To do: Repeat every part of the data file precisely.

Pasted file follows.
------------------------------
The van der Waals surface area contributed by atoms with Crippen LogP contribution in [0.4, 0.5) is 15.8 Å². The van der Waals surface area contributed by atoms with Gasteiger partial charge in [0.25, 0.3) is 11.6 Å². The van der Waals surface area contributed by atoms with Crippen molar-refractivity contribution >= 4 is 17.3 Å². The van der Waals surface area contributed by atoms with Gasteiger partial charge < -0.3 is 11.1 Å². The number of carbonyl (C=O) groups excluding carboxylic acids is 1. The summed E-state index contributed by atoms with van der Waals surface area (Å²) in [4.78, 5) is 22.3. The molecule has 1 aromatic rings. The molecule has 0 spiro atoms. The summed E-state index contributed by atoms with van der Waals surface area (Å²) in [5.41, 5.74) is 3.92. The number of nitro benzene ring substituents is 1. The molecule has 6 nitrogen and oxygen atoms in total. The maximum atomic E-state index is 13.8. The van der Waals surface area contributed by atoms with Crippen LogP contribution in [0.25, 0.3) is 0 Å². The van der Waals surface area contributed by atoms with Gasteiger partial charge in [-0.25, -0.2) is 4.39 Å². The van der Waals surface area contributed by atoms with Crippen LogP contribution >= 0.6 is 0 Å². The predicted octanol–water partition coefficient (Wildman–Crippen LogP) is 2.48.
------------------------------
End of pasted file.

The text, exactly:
The van der Waals surface area contributed by atoms with Crippen LogP contribution in [0.4, 0.5) is 15.8 Å². The van der Waals surface area contributed by atoms with Gasteiger partial charge in [0.25, 0.3) is 11.6 Å². The van der Waals surface area contributed by atoms with Crippen molar-refractivity contribution >= 4 is 17.3 Å². The van der Waals surface area contributed by atoms with Gasteiger partial charge < -0.3 is 11.1 Å². The number of carbonyl (C=O) groups excluding carboxylic acids is 1. The summed E-state index contributed by atoms with van der Waals surface area (Å²) in [4.78, 5) is 22.3. The molecule has 1 aromatic rings. The molecule has 0 spiro atoms. The summed E-state index contributed by atoms with van der Waals surface area (Å²) in [5.41, 5.74) is 3.92. The number of nitro benzene ring substituents is 1. The molecule has 6 nitrogen and oxygen atoms in total. The maximum atomic E-state index is 13.8. The van der Waals surface area contributed by atoms with Crippen LogP contribution in [0.25, 0.3) is 0 Å². The van der Waals surface area contributed by atoms with Gasteiger partial charge in [-0.25, -0.2) is 4.39 Å². The van der Waals surface area contributed by atoms with Crippen LogP contribution >= 0.6 is 0 Å². The predicted octanol–water partition coefficient (Wildman–Crippen LogP) is 2.48.